MLB Announces Minor League Baseball Teams
Major League Baseball today announced that all 120 Minor League Clubs offered an invitation to become Professional Development League (“PDL”) license holders have officially agreed to accept. These teams, selected as partners by Major League Clubs and being announced in full today, will provide both facilities and communities that are
Major League Baseball today announced that all 120 Minor League Clubs offered an invitation to become Professional Development League (“PDL”) license holders have officially agreed to accept. These teams, selected as partners by Major League Clubs and being announced in full today, will provide both facilities and communities that are essential to the development of the next generation of big-league stars.
Commissioner of Baseball Robert D. Manfred, Jr. said: “We are excited to unveil this new model, which not only provides a pipeline to the Majors, but continues the Minor Leagues’ tradition of entertaining millions of families in hundreds of communities. In modernizing our Minor League system, we prioritized the qualities that make the Minor Leagues such an integral part of our game while strengthening how we develop professional athletes on and off the field. We look forward to demonstrating the best of our game throughout local communities, supporting all those who are working hard to grow the sport, and sharing unrivaled technology and resources with minor league teams and players.”
All 120 Minor League Clubs offered an invitation to become Professional Development League license holders have officially agreed to accept. The teams will be part of a new model aimed to better serve fans, players & Clubs. pic.twitter.com/KEg5PcGgZa— MLB Communications (@MLB_PR) February 12, 2021
As a part of MLB’s realignment, many Minor League affiliates will be in significantly closer geographic proximity to the Major League Clubs with which they are associated. On average, Major League Clubs will now be over 200 miles closer to their Triple-A affiliates. By creating better geographical synergy between a Major League Club and its affiliates, more fans will be able to watch an organization’s players progress in their careers from the Minor Leagues to the big leagues in their home region.
Each MLB Club will provide Minor League players and staffs to their four affiliates – one at each of the Triple-A, Double-A, High-A and Low-A levels. Minor League Clubs will receive PDL licenses from MLB that entitle them to operate in the Professional Development Leagues, ensuring a new set of standards in terms of facilities and player working conditions. The licenses will create many improvements to the experience and lifestyle of Minor League players, such as:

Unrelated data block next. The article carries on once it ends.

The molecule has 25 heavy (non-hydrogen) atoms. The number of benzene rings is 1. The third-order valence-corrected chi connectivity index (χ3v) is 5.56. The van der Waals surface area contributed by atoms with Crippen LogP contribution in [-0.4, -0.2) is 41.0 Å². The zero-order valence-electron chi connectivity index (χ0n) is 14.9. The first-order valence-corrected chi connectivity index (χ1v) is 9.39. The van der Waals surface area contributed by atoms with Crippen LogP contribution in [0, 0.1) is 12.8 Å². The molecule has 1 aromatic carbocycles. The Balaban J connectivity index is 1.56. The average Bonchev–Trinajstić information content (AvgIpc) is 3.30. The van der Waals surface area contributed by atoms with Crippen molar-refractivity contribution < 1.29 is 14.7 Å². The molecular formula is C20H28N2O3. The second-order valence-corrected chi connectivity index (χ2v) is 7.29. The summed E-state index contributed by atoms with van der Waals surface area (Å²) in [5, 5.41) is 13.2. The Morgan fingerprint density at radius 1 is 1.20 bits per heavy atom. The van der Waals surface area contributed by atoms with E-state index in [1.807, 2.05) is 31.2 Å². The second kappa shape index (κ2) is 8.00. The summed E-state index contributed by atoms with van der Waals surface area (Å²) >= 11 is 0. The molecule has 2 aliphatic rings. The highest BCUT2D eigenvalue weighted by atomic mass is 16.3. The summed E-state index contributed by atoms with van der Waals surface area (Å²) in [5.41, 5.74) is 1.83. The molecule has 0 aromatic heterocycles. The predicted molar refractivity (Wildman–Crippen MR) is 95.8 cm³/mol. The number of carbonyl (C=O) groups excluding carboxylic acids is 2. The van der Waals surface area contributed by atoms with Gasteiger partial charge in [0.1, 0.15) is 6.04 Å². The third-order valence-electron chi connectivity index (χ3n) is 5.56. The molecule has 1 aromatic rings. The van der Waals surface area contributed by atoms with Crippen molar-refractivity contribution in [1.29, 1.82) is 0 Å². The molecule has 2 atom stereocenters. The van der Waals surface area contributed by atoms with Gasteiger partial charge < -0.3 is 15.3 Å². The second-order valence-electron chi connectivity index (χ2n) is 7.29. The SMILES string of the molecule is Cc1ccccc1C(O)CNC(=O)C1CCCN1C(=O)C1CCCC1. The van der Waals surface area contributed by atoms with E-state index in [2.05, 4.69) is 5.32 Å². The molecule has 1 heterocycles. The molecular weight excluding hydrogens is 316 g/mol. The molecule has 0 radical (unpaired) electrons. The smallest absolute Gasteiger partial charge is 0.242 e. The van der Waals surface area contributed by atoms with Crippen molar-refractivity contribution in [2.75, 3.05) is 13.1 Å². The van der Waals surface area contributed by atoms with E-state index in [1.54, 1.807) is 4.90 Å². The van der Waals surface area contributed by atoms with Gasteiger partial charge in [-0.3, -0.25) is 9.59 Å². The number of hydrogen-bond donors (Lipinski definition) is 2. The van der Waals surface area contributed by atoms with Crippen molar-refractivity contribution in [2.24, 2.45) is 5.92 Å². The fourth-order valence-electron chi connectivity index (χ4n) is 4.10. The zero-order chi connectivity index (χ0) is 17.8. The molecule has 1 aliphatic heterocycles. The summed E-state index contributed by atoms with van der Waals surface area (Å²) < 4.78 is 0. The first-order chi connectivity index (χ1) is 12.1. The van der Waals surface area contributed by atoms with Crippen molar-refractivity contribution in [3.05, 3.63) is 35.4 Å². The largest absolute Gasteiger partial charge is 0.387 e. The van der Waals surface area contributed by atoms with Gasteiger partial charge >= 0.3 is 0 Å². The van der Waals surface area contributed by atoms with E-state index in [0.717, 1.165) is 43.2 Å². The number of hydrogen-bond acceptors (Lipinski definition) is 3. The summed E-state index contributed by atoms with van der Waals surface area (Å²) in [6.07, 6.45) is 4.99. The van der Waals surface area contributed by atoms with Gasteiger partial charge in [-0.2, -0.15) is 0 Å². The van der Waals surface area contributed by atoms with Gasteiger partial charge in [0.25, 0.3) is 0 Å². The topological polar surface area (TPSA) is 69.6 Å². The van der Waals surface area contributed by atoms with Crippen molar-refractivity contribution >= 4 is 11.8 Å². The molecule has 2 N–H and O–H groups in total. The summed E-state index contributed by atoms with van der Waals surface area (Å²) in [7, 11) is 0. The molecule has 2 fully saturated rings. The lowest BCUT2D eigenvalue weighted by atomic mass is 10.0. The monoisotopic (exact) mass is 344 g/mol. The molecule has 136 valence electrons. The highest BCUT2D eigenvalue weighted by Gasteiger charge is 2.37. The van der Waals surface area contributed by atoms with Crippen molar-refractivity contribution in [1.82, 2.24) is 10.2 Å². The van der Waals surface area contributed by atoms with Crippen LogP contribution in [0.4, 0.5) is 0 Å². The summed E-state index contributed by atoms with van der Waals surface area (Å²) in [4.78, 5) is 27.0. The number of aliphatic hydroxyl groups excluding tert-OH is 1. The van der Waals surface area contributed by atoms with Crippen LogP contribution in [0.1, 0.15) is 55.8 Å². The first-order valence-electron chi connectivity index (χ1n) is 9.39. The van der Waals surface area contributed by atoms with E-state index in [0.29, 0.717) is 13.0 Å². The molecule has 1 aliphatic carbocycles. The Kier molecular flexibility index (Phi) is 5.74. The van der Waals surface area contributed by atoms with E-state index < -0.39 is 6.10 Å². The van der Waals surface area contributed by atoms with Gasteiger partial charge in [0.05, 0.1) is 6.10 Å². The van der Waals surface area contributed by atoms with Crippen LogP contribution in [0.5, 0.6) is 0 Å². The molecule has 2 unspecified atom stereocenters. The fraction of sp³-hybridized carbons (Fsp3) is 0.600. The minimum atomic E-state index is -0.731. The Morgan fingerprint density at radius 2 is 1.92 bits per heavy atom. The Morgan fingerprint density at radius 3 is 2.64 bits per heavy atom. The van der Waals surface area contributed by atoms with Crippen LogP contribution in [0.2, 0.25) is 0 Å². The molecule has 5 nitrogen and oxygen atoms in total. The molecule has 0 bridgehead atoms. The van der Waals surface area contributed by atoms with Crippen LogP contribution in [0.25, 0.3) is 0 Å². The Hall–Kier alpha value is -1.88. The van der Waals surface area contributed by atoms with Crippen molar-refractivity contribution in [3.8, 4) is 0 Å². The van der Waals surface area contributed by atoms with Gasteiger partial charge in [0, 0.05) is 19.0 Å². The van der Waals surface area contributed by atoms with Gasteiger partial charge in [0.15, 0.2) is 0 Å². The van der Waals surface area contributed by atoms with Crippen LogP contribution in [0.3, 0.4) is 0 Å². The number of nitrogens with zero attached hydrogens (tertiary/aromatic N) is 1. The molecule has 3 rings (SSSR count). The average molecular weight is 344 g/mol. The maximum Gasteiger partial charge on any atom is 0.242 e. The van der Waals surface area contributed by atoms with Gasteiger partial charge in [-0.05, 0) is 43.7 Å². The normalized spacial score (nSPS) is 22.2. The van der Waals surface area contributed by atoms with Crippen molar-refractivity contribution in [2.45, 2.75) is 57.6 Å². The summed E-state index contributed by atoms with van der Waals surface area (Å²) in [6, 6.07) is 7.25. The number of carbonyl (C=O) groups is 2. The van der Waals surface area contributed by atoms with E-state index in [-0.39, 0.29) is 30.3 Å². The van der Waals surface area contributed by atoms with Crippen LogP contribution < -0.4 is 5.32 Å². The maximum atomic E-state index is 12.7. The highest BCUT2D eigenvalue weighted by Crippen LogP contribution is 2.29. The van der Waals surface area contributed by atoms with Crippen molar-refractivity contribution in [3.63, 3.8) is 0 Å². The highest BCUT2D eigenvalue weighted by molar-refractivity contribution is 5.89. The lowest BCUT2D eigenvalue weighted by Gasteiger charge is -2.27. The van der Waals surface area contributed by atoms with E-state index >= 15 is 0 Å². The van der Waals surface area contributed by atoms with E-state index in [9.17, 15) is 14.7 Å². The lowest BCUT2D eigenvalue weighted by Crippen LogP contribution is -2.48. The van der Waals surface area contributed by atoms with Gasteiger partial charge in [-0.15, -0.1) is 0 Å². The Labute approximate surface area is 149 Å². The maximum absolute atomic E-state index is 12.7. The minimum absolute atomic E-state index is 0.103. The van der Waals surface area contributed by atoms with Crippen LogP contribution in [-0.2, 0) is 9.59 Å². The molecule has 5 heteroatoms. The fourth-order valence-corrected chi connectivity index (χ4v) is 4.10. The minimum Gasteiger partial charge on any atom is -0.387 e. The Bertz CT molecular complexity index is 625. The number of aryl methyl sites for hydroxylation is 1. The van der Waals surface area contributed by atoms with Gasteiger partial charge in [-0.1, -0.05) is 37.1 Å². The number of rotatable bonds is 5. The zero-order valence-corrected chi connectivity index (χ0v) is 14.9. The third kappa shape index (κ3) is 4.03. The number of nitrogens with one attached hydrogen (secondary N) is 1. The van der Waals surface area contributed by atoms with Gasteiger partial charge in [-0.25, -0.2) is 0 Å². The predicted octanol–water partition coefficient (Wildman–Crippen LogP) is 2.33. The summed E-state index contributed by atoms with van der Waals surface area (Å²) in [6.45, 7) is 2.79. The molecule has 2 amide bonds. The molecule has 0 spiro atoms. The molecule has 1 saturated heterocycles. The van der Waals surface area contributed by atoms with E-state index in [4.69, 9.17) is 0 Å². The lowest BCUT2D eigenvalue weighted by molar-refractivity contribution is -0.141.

- Player salary increases ranging from 38-72% for the 2021 season.
- Modernized facility standards better suited for professional athletes.
- Improved amenities and working conditions for players and staff.
- Reduced in-season travel for players and coaches.
- Better geographical alignment.
This announcement follows other recent announcements made by Major League Baseball detailing elements of its new comprehensive player development system. The new system will better serve fans, players and Clubs throughout the United States and Canada; preserve high-level, sustainable baseball in nearly every community where the game has historically been played; and position the sport for growth in future years. In Combination, the integrated player development system now includes 179 teams across 17 leagues in 43 states and four provinces. Including the Arizona and Gulf Coast Leagues, there are 209 teams across 19 leagues in 44 states and four provinces.
More teams will be joining the broader MLB player development system and other baseball leagues in the coming weeks and months, further enhancing the landscape for fans to continue to cheer on future stars. MLB has nearly completed its work towards ensuring baseball’s presence in almost all of the previous affiliated communities.
The full list of the teams in the Professional Development Leagues accompanies this press release.
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Contact: Michael Teevan or Donald Muller, Major League Baseball, (212) 931-7878, mlbpressbox.com, @MLB_PR.
Triple-A Professional Baseball Summary
East 20 teams; West 10 teams
Las Vegas Aviators (Oakland Athletics)
Reno Aces (Arizona Diamondbacks)
Sacramento River Cats (San Francisco Giants)
Salt Lake Bees (Los Angeles Angels)
Tacoma Rainiers (Seattle Mariners)
Albuquerque Isotopes (Colorado Rockies)
El Paso Chihuahuas (San Diego Padres)
Oklahoma City Dodgers (Los Angeles Dodgers)
Round Rock Express (Texas Rangers)
Sugar Land Skeeters (Houston Astros)
Columbus Clippers (Cleveland Indians)
Indianapolis Indians (Pittsburgh Pirates)
Iowa Cubs (Chicago Cubs)
Louisville Bats (Cincinnati Reds)
Omaha Storm Chasers (Kansas City Royals)
St. Paul Saints (Minnesota Twins)
Toledo Mud Hens (Detroit Tigers)
Buffalo Bisons (Toronto Blue Jays)
Lehigh Valley IronPigs (Philadelphia Phillies)
Rochester Red Wings (Washington Nationals)
Scranton/Wilkes-Barre RailRiders (New York Yankees)
Syracuse Mets (New York Mets)
Worcester Red Sox (Boston Red Sox)
Charlotte Knights (Chicago White Sox)
Durham Bulls (Tampa Bay Rays)
Gwinnett Stripers (Atlanta Braves)
Jacksonville Jumbo Shrimp (Miami Marlins)
Memphis Redbirds (St. Louis Cardinals)
Nashville Sounds (Milwaukee Brewers)
Norfolk Tides (Baltimore Orioles)